- Hardcover: 284 pages
- Publisher: Grand Central Publishing; 1st edition (July 17, 1992)
- Language: English
- ISBN-10: 0446514896
- ISBN-13: 978-0446514897
- Product Dimensions: 6 x 0.8 x 9 inches
- Shipping Weight: 14.4 ounces (View shipping rates and policies)
- Average Customer Review: 13 customer reviews
- Amazon Best Sellers Rank: #1,814,193 in Books (See Top 100 in Books)
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Hard Times in Paradise Hardcover – July 17, 1992
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From Publishers Weekly
When antiwar activism impeded David Colfax's university teaching career in the early 1970s, he, his wife, Micki, and their young sons moved from the midwest to Boonville, Calif., to start a new life. On 47 uncleared acres of a roadless mountaintop, without running water, phone service or electricity, they built a house and learned to live off the land. Their engaging story of modern pioneering is made all the more remarkable by the self-sufficiency and resourcefulness of the children (one raised sheep; another built up a successful dairy goat herd) who were educated at home. The eldest made national news when he was admitted to Harvard, where two brothers have also since attended, on full scholarships. Today, the homestead--called Shining Moon Ranch--includes gardens and pastures interspersed among its redwoods and firs, and the senior Colfaxes are respected local activists.
Copyright 1992 Reed Business Information, Inc.
From Library Journal
In this account of their radical lifestyle change, the Colfaxes, authors of Homeschooling for Excellence (Mountain House Pr., 1988), describe how they became homesteaders in California during the early 1970s when their antiwar activism derailed David's academic career plans. Familiar with the rigors of farm life, the Colfaxes had no illusions about country life, and the experiences they recount here are strangely reminiscent of early pioneers: lacking electricity, hauling all water by hand, building a house, being dangerously distant from doctors. Because of their isolation, the Colfaxes began homeschooling their sons and were so successful the boys were snapped up by Ivy League schools. An underlying theme of the book is that there a happy ending is not guaranteed. Successful income sources are often fleeting, and reliance on physical labor is adversely affected by their sons' departures for college and David's developing heart trouble. A well-told tale of what it takes truly to live off the land.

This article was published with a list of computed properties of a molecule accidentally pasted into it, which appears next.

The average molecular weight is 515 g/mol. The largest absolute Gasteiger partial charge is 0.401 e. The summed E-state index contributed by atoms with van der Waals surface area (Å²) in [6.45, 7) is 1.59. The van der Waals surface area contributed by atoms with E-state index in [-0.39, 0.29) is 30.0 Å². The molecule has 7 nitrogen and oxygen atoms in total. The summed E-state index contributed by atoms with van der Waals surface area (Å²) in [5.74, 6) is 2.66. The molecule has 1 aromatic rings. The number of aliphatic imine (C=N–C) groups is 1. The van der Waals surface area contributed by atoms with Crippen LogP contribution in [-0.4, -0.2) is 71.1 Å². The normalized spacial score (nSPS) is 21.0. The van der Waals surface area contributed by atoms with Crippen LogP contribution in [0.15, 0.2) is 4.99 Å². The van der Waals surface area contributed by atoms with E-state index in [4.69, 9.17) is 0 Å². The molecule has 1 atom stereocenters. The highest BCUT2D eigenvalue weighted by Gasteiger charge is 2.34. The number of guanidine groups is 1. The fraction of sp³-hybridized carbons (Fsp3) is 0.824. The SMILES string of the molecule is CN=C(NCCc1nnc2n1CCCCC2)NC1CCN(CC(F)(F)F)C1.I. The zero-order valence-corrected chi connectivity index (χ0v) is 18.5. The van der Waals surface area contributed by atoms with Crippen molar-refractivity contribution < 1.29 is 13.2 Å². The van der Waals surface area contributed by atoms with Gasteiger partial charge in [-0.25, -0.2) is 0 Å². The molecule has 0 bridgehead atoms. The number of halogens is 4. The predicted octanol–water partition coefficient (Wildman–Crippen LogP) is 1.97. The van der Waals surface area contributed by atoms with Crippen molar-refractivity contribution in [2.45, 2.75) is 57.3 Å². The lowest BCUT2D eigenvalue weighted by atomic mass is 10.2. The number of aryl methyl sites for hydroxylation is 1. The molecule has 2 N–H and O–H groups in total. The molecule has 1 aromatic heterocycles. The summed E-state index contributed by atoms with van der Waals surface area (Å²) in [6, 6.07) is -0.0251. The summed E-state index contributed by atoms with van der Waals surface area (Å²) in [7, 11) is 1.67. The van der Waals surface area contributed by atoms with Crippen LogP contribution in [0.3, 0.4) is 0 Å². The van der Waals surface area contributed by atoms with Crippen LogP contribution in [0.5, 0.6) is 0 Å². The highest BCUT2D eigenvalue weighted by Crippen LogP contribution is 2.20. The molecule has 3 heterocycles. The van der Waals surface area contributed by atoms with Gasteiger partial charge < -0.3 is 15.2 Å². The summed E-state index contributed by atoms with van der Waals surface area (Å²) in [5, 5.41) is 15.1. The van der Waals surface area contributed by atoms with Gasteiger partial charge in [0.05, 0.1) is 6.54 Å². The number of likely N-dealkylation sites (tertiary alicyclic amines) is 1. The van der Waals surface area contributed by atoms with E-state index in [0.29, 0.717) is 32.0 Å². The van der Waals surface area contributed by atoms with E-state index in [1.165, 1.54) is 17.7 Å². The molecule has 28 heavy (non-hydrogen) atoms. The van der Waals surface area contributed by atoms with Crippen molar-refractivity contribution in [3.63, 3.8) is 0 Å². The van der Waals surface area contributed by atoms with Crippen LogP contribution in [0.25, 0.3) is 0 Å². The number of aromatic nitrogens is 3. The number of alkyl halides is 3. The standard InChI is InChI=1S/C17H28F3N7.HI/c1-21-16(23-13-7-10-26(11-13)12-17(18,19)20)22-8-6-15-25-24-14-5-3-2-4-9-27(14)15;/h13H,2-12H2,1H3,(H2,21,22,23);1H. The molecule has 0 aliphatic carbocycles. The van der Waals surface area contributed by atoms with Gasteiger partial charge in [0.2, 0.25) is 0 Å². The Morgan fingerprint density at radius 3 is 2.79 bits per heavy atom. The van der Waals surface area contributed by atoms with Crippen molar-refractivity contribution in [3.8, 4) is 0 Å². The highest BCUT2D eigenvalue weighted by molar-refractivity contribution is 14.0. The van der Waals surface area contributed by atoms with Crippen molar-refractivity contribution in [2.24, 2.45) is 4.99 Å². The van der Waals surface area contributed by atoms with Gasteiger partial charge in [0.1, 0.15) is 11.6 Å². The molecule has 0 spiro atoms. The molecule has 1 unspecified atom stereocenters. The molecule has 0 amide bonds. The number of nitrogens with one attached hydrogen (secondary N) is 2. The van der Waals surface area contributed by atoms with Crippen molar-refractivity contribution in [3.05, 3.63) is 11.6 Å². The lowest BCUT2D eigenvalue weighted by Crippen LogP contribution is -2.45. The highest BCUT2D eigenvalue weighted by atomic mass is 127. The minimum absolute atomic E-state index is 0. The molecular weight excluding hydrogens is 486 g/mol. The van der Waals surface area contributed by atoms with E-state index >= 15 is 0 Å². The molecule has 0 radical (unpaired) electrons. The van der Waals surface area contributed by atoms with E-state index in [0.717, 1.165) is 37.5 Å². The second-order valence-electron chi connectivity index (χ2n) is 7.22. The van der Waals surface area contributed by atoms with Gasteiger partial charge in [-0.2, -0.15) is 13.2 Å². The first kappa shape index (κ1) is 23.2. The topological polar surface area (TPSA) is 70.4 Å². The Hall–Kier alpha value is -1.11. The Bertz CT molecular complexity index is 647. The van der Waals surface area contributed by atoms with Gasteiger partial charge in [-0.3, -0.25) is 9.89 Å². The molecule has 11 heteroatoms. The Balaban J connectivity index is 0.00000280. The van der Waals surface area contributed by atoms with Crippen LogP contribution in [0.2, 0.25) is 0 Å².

- Cheryl Childress, Roanoke Cty. P.L., Va.
Copyright 1992 Reed Business Information, Inc.
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It is not much of a guide to the process of homeschooling --they did write another book directed to that issue--in large part because so few parents would be willing to live with the privations that provided the Colfax boys so many challenges and opportunities to learn from solving real problems.
While they were inspired by John Holt they could have been inspiration for Gatto.
I disagree with the politics and the long held anger toward former employers for not receiving tenure (and memories of a truly horrible experience of being threatened by others in the political opponents in a former community). However, I thoroughly enjoyed reading their homeschooling story and seeing a well functioning family. I find it interesting to see them live out ideals that seem to be opposite of the values they were "fighting for" in their politically active days. What they lived, and what worked so well for them, is not what they believed politically and what they taught their children (as indicated by their children's activities now during their adult lives).
I find it so interesting to see how there is so much overlapping between conservatives and liberals when it comes to our children and our rights as parents. I guess that is the area where we are all a bit Libertarian!
I appreciate the candor and openness of the Colfax family. I appreciate their dedication to their family, their work ethic, their willingness to buck their liberal counterparts (many liberals are stuck in working within the public schools and thinking bigger and more government is better) and their adventuresome spirit of being willing to unschool before there were other examples to follow.